Missing magnetism and unexpected molecules
The scientists now also have a better understanding of the formation of comets through the data, for example, of the Rosetta Lander Magnetometer and Plasma Monitor (ROMAP): During the descent to the comet, the instrument already registered that the comet does not have a measurable magnetic field. "This confirms that, in the process of cometary formation from the solar nebula, the existing magnetic fields were not strong enough to align the individual dust particles magnetically and permanently magnetise the cometary material," explains Kührt. "Not a surprising but still an important finding for the development of formation models."
The Cometary Sampling and Composition (COSAC) instrument has 'been sniffing' around into the history of the Solar System. It is possible that even small dust particles may have entered the pipes installed on the bottom plate of the lander and may have been outgassed there. COSAC detected a total of 16 organic molecular species, including four never before encountered in comets. "Some of these are prebiotic molecules, which are important pieces that play a role in the emergence of life," says Ulamec.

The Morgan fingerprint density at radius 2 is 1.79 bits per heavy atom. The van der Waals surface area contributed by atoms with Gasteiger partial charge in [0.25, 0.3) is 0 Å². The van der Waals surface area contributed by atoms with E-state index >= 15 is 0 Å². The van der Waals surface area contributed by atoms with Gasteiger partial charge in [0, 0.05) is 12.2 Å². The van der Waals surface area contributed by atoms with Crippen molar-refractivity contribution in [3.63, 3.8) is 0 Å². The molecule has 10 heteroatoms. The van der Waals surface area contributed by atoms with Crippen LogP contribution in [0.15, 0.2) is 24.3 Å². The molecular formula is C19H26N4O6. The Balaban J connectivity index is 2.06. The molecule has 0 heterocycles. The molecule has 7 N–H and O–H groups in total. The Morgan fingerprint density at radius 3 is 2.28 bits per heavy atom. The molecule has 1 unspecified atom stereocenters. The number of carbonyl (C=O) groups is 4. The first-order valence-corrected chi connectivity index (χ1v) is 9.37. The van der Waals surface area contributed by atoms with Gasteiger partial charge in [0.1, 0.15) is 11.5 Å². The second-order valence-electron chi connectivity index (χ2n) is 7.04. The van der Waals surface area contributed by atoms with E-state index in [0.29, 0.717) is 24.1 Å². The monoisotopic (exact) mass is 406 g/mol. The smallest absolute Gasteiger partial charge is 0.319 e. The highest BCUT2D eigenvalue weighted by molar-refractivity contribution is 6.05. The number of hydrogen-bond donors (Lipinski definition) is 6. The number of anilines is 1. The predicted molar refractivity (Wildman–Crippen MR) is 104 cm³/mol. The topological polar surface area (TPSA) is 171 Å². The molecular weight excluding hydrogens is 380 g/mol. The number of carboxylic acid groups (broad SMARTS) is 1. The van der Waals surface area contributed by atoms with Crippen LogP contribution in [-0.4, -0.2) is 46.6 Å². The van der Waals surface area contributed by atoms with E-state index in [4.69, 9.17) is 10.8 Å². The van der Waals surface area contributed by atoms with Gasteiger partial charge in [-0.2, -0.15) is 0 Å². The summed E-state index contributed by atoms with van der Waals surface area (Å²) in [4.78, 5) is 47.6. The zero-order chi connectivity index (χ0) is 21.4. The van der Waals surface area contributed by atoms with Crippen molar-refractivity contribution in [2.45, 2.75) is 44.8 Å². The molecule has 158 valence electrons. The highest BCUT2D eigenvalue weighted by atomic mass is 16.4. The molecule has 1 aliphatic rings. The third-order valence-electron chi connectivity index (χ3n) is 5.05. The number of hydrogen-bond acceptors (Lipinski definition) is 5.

Comet wall up close
Another camera was on board the lander in addition to ROLIS; the Comet Visible Infrared and Analyzer (CIVA), a panoramic camera system that imaged the immediate surroundings of Philae at the, rather uncomfortable, landing site. The CIVA 'panorama' shows, among other things, the cracks in the comet wall, where the lander currently remains. The comet material at this site exhibits a complex structure and varying particle sizes. Also visible are white spots that indicate a soil with varying compositions.
Knowledge for future missions
The landing itself and the measurements conducted by the different instruments will not only change our view of comets and update our current knowledge, but will also assist in the planning of future missions. For example, NASA could also use the knowledge acquired of the comet and its surface for future planned comet missions. "We have definitely learned at least one thing with this first comet landing: Bouncing is a bigger problem than a possible sinking into the ground," concludes Ulamec.
Rosetta is an ESA mission with contributions from its Member States and NASA. Rosetta's Philae lander is contributed by a consortium led by DLR, MPS, CNES and ASI.